Into the Darkness Parent Guide
A sprawling drama, this movie takes a probing look at how the Nazi occupation affects a Danish family and nearly tears it apart.
Parent Movie Review
On April 9th, 1940, Nazi troops marched into Denmark. Within six hours, the government had capitulated and all military forces were recalled. For the Skov family, everything is now tinged with uncertainty. The immediate concern for family patriarch Karl (Jesper Christensen) is the electronics business he operates. It relied primarily on shipments to and from England, which are now forbidden. As Karl struggles with his logistical problems and wrestles with his conscience as he tries to decide if he’s going to sell products to Germany, he finds that his family might be in as much trouble as his business. Karl and his wife Eva (Bodil Jørgensen) have five adult children, who are making perilous and often divergent choices in the ethical minefields that surround them. Meanwhile, the war spreads to the Soviet Union, and the situation in Denmark continues to degrade. The facts of the Nazi occupation require all Danes to choose a side, and time is running out for Karl to make that choice.
Although that synopsis sounds simple, this film is a sprawling drama with dozens of major named characters – hence the two-and-a-half hour runtime. What’s more, this is only part one of a two part series, which means the ending leaves plenty of plotlines unresolved. If you’re looking for a nice, simple, digestible piece of media, Into the Darkness is not for you. On the other hand, if you want to explore morality and family relationships under extreme pressure, this is an excellent choice.
For such a long, sprawling movie, the pacing in Into the Darkness is surprisingly consistent. It doesn’t exactly race, but it doesn’t drag either. With so many characters, the film has the advantage of being able to jump from one subplot to another to keep things moving. That, however, comes with a downside: You have to pay attention to all of the subplots and keep track of a lot of characters to avoid confusion. Luckily for you, the movie is streaming online, so you can pause and take bathroom breaks – a necessity in a lengthy, complex production.
While this Danish blockbuster isn’t suitable for children (they tend to dislike subtitles), it avoids a good deal of typical wartime gore. There is one brief scene of female nudity, but on the other hand, there’s almost no profanity of any kind. I’m going to reserve judgement on the story as a whole until I see the conclusion (due in Denmark in early 2022 and hopefully shortly thereafter in North America ), but based on what I’ve seen so far, I expect a good deal of ethical turmoil and a lot more excitement. And that has to be a good thing…right?Directed by Anders Refn. Starring Jesper Christensen, Bodil Jørgensen, and Mads Reuther . Running time: 152 minutes. Theatrical release May 24, 2021. Updated May 24, 2021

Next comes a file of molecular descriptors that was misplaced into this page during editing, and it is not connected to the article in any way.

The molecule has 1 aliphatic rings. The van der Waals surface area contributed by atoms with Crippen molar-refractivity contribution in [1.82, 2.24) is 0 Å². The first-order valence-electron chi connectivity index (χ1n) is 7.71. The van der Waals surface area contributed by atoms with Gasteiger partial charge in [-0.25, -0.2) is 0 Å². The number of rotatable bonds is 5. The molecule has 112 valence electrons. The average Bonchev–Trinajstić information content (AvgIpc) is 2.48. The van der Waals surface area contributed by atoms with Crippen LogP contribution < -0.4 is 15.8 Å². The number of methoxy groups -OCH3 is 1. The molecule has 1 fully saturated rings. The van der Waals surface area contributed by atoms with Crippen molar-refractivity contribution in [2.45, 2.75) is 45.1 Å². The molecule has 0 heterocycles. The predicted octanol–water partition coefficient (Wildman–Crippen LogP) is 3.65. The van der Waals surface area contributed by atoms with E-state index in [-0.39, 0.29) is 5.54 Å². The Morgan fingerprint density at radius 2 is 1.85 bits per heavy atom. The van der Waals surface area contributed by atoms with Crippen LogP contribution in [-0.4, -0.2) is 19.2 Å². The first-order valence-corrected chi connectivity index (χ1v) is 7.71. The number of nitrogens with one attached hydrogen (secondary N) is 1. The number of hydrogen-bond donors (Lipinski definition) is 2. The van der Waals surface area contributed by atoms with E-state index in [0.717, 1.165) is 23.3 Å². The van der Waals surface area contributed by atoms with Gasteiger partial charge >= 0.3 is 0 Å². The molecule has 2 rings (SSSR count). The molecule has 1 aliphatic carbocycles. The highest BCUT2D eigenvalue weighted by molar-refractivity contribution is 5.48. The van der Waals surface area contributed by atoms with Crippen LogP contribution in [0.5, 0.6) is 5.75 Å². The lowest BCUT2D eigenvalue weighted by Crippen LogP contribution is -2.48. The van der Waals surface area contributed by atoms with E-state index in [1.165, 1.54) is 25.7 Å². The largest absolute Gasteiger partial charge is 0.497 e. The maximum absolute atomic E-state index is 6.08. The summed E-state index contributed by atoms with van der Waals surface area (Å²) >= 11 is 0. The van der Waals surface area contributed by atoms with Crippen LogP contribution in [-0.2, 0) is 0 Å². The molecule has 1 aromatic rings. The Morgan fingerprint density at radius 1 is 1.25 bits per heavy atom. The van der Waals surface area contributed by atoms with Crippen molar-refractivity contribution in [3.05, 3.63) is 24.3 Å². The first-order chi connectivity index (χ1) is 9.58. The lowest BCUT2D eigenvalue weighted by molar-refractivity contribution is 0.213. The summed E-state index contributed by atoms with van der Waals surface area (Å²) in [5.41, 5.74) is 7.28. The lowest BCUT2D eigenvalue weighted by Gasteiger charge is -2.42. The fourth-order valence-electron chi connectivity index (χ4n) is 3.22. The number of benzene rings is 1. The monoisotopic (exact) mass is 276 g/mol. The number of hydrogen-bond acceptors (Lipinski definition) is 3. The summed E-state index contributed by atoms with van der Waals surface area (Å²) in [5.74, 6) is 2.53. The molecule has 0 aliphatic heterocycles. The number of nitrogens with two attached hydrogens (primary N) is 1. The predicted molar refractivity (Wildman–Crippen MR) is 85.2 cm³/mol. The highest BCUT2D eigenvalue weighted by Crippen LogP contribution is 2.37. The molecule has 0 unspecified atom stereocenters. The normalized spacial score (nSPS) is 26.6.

Watch the trailer for Into the Darkness
Into the Darkness
Rating & Content Info
Why is Into the Darkness rated Not Rated? Into the Darkness is rated Not Rated by the MPAA
Violence: Several people are shot and injured or killed in a wartime context. One person is killed in an explosion. Characters are beaten or threatened with violence. There are references to atrocities and war crimes committed by the Nazis, but these are not seen on screen.
Sexual Content: There are two sex scenes, one of which includes female toplessness. There are references to abortion.
Profanity: There are occasional mild profanities and terms of deity.
Alcohol / Drug Use: People are seen drinking socially and smoking tobacco, as was typical of the period.
Page last updated May 24, 2021
Into the Darkness Parents' Guide
What do you know about the history of Denmark during World War II? Do you think Denmark’s leaders did the right thing in surrendering immediately when the Nazis invaded? If you were Karl, would you have sold products to Germany? What do you think of the other choices his family members made? What were the risks of belonging to the Resistance?
Wikipedia: Denmark in World War II
Tolerance Project: Hitler’s Pet Canary Revolts: Denmark’s Living Wall of Resistance
Related home video titles:
Other World War II wartime dramas with a focus on Nazi occupation include The Book Thief, Schindler’s List, The Zookeeper’s Wife, of course, Casablanca. If you’re looking for the military side, A Bridge Too Far, Saving Private Ryan, and Thin Red Line are all good options. Hacksaw Ridge tells the unbelievable true story of Desmond Doss, a conscientious objector who participated in the Battle of Okinawa as a field medic without ever using a weapon. Willi Lismal commands a German submarine in this film. To see the effect German U-boats had on trans-Atlantic shipping, the recently-released Tom Hanks film Greyhound pits a group of German submarines against a beleaguered convoy.